Key developments of recent years

“Hostile Environment”

When the Conservatives returned to power in 2010, UK migration policy was already extremely restrictive. The right to travel to, work in and take up residency in the UK had been made considerably harder to access. The ground was thus already prepared when, in 2012, the then Home Secretary Theresa May declared: “We’re going to give illegal migrants a really hostile reception”, a statement that marked the beginning of the government’s so-called “hostile environment” policy – a series of punitive anti-immigration measures against those deemed not to be “playing by the rules”.

The 2014 Immigration Act set out rules designed to prevent so-called “sham marriages” or “sham civil partnerships” and to prevent access to key public services. New penalties were imposed on landlords renting to those without leave to remain in the UK, making it even harder for migrants to find housing. New checks were also introduced into the National Health Service, with fees applied to those without access rights. In addition, “disqualified persons” were prohibited from opening a bank account, while driving licences could be revoked on the grounds of immigration status.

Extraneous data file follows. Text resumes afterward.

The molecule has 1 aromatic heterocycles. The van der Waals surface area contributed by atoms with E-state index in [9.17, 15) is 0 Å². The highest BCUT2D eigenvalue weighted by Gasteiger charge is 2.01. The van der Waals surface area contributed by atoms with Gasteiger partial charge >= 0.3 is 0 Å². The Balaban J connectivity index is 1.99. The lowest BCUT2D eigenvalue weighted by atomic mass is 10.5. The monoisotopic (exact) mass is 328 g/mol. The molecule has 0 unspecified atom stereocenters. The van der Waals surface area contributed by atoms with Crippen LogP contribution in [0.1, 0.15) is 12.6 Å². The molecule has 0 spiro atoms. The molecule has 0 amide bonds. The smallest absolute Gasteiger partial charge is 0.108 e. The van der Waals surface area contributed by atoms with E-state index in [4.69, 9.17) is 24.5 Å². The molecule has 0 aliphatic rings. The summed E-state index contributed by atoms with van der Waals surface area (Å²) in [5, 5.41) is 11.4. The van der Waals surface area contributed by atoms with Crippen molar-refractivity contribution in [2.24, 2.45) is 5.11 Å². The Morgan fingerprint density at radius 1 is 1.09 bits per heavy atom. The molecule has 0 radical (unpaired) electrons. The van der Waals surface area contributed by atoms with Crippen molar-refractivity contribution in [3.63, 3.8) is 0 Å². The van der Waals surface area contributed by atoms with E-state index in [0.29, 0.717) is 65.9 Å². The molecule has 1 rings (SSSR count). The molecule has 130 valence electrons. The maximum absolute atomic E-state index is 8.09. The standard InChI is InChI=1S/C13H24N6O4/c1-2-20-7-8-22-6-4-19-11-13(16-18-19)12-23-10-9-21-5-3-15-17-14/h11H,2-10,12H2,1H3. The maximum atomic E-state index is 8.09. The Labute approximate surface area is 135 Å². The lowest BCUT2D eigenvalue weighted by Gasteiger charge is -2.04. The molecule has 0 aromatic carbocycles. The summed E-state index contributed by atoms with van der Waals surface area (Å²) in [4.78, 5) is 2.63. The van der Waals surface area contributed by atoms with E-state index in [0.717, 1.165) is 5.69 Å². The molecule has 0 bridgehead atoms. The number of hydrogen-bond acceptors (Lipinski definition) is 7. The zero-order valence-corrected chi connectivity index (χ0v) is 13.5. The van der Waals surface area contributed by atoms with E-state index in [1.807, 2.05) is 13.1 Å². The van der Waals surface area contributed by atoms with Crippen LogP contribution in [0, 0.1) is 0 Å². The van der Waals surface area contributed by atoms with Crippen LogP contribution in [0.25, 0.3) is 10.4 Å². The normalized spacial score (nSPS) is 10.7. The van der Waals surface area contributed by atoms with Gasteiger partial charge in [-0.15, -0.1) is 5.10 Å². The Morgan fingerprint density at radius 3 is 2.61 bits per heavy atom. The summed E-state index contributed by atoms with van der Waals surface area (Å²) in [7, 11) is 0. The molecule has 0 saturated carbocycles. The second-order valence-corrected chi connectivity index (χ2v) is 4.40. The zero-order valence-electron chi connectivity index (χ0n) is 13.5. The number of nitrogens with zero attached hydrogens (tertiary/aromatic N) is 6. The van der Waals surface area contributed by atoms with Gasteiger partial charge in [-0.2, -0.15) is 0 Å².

The 2016 Immigration Act extended penalties for “illegal working” and prevented access to rented accommodation, banking services and driving licenses. It also gave immigration officers the power to impose civil penalties on anyone complicit in any behaviour deemed to be unlawful. Through the ‘hostile environment’ policy, those without the right to remain therefore became subject to checks and monitoring not just by the authorities, but by citizens more broadly.

In the summer of 2013, the Home Office launched a controversial project with the code name “Operation Vaken”. It involved billboard vans being driven around six London boroughs to advertise the risk of arrest for those in the UK without authorisation. The advert included a contact number for those deciding to “GO HOME” rather than “FACE ARREST”, and was heavily criticised by local groups for inflaming “community tensions”.